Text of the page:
The Act's Provisions organizations are required to seek the consent of individuals prior to collecting, using or disclosing their personal information; organizations must protect personal information with security safeguards appropriate to the sensitivity of the information; Individuals may access personal information about them held by an organization and have it corrected, if necessary.
The Laws OF PRIVACY IN E-COMMERCE “Gramm-Leach-Bliley Act” regulated by “Federal Trade Commission” of USA. The act guards against unfairness and by enforcing companies' privacy promises about how they collect, use and secure consumers' personal information. Under the Gramm-Leach- Bliley Act, the Commission has implemented rules concerning financial notices and the administrative, technical and physical safeguard of personal information, and it aggressively enforces against pretext.
Overview of Privacy Seals A privacy seal is an image that you display on your Web site that is granted by a privacy seal organization. The seals are intended to demonstrate that a Web site has adopted appropriate privacy policies in protecting personal information and to assure individuals that they are visiting a trustworthy Web site.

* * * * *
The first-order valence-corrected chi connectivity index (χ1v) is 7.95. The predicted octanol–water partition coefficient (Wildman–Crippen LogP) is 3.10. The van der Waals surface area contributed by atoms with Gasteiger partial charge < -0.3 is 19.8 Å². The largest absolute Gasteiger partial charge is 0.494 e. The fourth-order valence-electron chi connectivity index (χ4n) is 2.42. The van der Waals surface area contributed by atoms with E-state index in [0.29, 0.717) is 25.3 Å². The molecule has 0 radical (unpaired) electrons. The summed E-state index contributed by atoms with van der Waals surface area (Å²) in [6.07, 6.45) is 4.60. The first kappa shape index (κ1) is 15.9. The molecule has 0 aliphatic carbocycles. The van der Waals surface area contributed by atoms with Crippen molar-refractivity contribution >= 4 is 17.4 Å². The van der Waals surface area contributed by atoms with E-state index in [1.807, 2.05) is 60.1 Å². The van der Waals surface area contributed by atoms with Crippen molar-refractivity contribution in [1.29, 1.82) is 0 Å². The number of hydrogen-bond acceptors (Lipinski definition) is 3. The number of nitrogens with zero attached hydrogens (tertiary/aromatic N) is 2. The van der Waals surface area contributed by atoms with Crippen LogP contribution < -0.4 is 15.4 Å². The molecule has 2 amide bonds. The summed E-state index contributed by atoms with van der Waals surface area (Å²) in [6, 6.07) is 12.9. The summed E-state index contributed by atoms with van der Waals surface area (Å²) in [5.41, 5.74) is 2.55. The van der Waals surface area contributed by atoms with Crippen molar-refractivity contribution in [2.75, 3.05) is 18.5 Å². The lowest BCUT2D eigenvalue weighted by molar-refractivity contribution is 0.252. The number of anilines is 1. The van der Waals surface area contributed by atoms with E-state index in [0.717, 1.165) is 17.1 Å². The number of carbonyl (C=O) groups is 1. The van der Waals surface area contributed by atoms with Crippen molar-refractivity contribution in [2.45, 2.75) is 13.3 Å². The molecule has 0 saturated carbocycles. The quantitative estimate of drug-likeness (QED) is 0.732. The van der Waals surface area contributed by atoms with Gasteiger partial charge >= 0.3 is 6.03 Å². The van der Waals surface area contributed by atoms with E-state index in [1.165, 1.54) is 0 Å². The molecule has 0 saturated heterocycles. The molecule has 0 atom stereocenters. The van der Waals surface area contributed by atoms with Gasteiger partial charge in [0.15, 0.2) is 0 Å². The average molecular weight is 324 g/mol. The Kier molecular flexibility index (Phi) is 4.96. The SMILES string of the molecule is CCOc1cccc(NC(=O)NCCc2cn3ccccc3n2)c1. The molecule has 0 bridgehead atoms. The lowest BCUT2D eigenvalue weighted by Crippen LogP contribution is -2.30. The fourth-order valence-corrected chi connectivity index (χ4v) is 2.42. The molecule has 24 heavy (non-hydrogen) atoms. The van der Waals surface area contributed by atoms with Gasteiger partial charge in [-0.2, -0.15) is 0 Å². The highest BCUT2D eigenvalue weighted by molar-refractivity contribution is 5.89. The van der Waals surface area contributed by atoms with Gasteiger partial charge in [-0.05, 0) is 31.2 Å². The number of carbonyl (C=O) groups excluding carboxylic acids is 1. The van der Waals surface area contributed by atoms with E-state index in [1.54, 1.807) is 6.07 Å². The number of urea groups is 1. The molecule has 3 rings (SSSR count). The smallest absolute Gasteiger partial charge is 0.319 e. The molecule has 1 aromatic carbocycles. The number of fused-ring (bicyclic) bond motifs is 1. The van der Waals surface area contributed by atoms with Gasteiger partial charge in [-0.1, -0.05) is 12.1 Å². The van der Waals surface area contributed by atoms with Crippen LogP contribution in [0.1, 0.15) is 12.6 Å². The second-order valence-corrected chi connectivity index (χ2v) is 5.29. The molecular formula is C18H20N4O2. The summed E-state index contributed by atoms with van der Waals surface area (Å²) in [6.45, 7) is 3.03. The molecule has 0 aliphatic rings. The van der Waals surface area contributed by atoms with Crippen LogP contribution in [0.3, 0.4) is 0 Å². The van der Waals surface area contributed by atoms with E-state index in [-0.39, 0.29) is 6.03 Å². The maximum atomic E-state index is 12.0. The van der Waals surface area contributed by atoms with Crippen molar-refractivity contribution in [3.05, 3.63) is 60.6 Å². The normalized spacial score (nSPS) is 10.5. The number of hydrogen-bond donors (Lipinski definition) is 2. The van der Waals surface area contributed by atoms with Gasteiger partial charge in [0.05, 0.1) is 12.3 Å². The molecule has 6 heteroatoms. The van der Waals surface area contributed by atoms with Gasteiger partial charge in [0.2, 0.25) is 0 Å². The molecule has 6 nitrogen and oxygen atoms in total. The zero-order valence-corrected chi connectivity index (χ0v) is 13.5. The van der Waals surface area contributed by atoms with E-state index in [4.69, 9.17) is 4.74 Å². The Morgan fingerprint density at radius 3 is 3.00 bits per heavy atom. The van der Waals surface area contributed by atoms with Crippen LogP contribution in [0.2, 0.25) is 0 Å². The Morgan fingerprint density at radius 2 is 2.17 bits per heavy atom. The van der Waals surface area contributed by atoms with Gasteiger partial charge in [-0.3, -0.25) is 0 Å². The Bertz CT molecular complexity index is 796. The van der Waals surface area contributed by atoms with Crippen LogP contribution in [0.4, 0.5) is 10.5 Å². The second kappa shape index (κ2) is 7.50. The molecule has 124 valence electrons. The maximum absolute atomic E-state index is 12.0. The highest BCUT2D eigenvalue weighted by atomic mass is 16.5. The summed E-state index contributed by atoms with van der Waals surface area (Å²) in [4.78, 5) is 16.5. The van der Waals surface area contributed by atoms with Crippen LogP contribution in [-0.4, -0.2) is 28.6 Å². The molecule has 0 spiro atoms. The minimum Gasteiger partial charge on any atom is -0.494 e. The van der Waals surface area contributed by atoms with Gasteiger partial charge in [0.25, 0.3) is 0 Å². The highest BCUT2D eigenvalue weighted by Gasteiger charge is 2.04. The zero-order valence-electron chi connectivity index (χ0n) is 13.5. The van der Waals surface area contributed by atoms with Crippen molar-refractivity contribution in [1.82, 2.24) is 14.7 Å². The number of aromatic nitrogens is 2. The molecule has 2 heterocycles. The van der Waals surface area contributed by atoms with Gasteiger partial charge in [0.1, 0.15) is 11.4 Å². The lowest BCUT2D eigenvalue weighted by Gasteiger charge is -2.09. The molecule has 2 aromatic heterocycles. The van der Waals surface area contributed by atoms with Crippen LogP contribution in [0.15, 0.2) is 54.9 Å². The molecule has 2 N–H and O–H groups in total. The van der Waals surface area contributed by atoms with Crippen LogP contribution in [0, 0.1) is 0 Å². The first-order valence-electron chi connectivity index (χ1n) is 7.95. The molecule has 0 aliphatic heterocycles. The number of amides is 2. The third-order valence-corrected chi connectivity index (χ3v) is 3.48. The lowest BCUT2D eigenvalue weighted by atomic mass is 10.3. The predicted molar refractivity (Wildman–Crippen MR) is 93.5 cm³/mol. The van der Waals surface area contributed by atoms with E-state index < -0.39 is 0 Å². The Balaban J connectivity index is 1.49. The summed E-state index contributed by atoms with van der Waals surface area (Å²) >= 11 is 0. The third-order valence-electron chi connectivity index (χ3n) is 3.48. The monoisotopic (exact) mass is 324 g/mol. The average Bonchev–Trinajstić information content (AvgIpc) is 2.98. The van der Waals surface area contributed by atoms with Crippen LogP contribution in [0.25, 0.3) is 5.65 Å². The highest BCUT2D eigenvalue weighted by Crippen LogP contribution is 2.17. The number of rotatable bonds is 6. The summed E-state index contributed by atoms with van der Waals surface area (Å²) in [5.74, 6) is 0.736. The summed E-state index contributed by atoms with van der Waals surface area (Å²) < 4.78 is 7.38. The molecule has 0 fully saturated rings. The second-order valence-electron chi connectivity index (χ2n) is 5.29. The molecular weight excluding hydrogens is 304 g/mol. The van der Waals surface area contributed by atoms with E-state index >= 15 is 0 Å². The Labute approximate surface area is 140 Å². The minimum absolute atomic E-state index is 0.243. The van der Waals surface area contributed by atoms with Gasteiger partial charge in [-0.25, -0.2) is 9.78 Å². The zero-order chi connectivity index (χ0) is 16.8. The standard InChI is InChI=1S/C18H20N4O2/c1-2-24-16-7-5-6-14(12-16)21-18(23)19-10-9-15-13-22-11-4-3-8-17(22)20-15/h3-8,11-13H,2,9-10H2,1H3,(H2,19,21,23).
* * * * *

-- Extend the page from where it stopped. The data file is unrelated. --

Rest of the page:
Overview of Privacy Seals cont. Enable individuals and businesses to establish trusting relationships in respect for personal identity and information in the advanced networking world. Their mission is to promote trust and confidence on the Internet through the Privacy Seal Program The main objective of the Privacy Seal Program is to help protect online consumers worldwide by identifying safe and trustworthy Web sites
Overview of Privacy Seals cont. They monitor web site privacy and email policies, monitor practices, and resolve thousands of consumer privacy problems every year. Brand recognition and price, as well as their reputation, are the major points of differentiation among privacy seals. TRUSTe and BBBOnLine are the big names in the business, but there are many other options, i.e. Guardian eCommerce, PrivacyBot.com, PrivacySecure, CPA WebTrust etc.